Japan unveils plans for new whaling mother ship

23rd January 2018

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Despite a 30-year global ban on commercial whaling, Japan’s Fisheries Agency has signalled the country’s intention to carry on with the illegal practice after unveiling plans for a new whaling mother ship.

This will replace Japan's current Nisshin Maru ship, with the decision to upgrade flying in the face of an International Court of Justice (ICJ) ruling, as well as global public opinion, according to the Environmental Investigation Agency (EIA).

“Politicians in Japan seem to be prepared to do anything to keep whaling alive, despite the lack of support for whaling or appetite for whale meat,” EIA ocean campaign leader, Clare Perry, said

“Japan is laying its cards on the table by announcing plans for a new multi-million dollar mother ship which, if built, could remain in operation for decades to come, killing thousands of protected whales.”

Conducted under the guise of scientific research, the EIA says that Japan annually lands thousands of tonnes of whale meat and blubber, which is then sold on the open market.

The Nisshin Maru ship can hold more than 1,000 tonnes of whale meat in its freezer facilities – the equivalent of approximately 250 minke whales – and is operated by Japan’s Institute of Cetacean Research.

However, in 2014 the ICJ ruled that the Japanese whaling programme is unfit for the purposes of scientific research.

Naturalist and broadcaster, Chris Packham, told TRANSFORM: “If we want to stop whaling we could do it instantaneously, instead we have all this posturing by the US, UK and Australia.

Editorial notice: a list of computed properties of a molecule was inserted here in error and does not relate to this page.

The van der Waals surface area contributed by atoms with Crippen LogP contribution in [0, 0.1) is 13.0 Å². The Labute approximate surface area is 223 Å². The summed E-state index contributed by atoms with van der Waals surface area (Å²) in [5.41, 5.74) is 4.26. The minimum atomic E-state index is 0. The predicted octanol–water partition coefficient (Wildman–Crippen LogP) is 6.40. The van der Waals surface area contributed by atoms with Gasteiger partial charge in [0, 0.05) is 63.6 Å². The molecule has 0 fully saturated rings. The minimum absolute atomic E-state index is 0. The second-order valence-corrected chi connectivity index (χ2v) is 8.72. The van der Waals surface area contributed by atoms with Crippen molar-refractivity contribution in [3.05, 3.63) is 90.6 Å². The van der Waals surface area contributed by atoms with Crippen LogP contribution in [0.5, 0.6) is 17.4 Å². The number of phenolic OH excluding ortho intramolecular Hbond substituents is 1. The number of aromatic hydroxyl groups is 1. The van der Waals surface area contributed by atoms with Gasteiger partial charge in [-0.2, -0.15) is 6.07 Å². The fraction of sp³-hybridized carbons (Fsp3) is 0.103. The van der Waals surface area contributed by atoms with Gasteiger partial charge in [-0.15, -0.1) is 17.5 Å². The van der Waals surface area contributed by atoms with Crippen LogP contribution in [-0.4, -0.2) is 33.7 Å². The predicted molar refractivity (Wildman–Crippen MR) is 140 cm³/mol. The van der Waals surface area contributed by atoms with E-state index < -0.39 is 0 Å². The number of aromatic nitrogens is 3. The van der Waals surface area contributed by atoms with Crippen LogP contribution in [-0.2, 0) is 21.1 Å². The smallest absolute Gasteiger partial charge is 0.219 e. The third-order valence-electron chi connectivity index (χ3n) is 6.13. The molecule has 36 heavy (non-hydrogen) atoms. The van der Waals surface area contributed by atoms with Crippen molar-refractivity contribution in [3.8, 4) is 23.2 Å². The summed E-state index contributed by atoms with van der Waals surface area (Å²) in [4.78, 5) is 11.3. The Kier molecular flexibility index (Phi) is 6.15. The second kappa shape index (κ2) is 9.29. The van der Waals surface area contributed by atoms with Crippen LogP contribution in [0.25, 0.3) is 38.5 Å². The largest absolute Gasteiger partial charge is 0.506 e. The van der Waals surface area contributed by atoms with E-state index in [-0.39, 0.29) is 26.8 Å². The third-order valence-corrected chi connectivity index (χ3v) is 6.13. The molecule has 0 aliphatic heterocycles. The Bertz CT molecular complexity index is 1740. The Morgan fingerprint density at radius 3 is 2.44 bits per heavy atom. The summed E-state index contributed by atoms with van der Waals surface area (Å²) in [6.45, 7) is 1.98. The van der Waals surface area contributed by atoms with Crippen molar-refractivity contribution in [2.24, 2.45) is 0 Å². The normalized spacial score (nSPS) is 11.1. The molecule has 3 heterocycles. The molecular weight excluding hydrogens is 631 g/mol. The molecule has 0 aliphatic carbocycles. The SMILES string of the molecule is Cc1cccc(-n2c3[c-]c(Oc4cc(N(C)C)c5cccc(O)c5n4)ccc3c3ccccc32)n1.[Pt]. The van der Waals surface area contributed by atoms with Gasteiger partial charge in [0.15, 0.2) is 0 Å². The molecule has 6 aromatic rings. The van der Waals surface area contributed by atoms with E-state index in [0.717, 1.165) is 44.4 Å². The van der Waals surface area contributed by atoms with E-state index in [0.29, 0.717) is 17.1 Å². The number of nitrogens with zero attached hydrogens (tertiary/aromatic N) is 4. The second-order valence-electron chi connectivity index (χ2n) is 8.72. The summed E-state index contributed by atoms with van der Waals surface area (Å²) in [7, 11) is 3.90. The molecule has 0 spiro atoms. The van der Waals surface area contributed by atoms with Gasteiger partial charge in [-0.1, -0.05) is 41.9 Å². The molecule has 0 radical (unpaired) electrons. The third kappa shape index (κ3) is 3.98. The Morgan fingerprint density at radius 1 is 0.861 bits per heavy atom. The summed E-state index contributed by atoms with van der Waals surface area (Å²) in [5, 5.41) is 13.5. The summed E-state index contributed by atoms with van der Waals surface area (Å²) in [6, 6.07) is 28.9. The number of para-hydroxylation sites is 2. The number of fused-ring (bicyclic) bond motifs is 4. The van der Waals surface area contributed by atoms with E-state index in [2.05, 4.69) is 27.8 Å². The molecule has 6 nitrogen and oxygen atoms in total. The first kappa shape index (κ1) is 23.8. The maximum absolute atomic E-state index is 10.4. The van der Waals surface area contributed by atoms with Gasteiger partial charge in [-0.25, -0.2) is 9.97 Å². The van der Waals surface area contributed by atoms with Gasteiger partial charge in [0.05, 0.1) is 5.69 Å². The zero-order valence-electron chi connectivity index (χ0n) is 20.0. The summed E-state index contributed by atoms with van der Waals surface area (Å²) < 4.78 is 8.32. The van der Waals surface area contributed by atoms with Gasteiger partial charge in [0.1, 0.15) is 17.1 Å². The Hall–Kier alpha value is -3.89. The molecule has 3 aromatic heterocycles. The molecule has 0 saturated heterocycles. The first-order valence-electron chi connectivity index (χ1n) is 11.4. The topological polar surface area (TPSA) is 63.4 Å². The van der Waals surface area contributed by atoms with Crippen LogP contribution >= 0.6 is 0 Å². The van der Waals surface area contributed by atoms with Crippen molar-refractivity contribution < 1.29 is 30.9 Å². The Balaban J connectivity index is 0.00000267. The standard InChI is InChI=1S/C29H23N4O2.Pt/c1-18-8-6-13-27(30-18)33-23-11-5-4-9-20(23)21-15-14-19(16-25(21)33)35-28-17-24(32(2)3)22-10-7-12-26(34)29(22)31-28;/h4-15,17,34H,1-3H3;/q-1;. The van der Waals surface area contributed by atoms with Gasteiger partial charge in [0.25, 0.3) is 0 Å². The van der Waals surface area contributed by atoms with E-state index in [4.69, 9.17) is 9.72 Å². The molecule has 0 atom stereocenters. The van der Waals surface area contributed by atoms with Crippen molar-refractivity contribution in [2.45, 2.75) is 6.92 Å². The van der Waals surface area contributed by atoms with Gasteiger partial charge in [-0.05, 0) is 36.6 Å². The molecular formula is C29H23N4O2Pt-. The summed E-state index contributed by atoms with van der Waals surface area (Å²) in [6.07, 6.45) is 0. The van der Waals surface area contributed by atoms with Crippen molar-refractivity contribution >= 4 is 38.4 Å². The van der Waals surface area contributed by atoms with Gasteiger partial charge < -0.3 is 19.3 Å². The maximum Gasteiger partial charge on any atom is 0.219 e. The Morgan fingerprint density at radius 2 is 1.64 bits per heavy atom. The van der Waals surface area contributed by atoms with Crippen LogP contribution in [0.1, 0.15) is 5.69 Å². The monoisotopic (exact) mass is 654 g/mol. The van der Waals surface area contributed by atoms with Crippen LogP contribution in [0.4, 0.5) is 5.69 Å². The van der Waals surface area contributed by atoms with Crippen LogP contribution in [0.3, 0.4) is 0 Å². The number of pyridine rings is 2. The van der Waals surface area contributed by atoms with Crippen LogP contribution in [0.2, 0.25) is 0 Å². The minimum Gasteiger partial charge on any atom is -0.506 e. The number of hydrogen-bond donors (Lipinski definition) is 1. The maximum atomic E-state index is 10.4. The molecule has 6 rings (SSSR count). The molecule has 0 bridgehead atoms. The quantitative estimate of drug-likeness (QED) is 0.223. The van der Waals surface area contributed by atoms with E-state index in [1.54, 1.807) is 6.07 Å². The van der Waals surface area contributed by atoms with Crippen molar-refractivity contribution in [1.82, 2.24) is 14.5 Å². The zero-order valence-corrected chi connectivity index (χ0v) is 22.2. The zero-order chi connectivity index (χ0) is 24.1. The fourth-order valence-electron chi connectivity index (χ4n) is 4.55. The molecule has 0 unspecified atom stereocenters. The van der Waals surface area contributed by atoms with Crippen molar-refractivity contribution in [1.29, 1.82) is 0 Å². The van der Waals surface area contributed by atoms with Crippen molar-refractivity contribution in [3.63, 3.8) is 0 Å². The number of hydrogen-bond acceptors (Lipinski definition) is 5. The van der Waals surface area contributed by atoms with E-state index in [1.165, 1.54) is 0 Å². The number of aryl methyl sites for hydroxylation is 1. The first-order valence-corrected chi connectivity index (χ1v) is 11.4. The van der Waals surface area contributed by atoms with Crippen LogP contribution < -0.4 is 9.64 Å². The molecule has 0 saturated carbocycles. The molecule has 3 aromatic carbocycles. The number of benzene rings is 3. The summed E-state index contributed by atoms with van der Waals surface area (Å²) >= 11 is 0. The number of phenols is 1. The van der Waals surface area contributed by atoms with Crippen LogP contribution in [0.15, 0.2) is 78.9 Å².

“The Japanese aren’t stupid, they know that part of their culture is out of date, and becoming insignificant economically – it is such a small amount of money our government could earn that instantly.

“But there is no will to do it because they don’t see the significance, however, I think that will change because these things are becoming vote-winners.”

It is also reported that Japanese officials believe they need to upgrade their mother ship so that it can more easily evade anti-whaling activists like those at the Sea Shepherd Conservation Society.

This comes just months before the 67th meeting of the International Whaling Commission (IWC), where Japan has regularly sought to overturn the ban on commercial whaling.

Perry said that the country appears to believe it will be successful in reversing the 30-year moratorium based on its major budgetary decisions, but warns that it makes no “economic or social sense whatsoever”.

“The stakes are high and anti-whaling countries are not doing enough to counter Japan’s refusal to abide by IWC rules,” she continued.

“We urge all governments that care about the conservation of the great whales to step up their actions ahead of the 67th IWC meeting in Brazil.”


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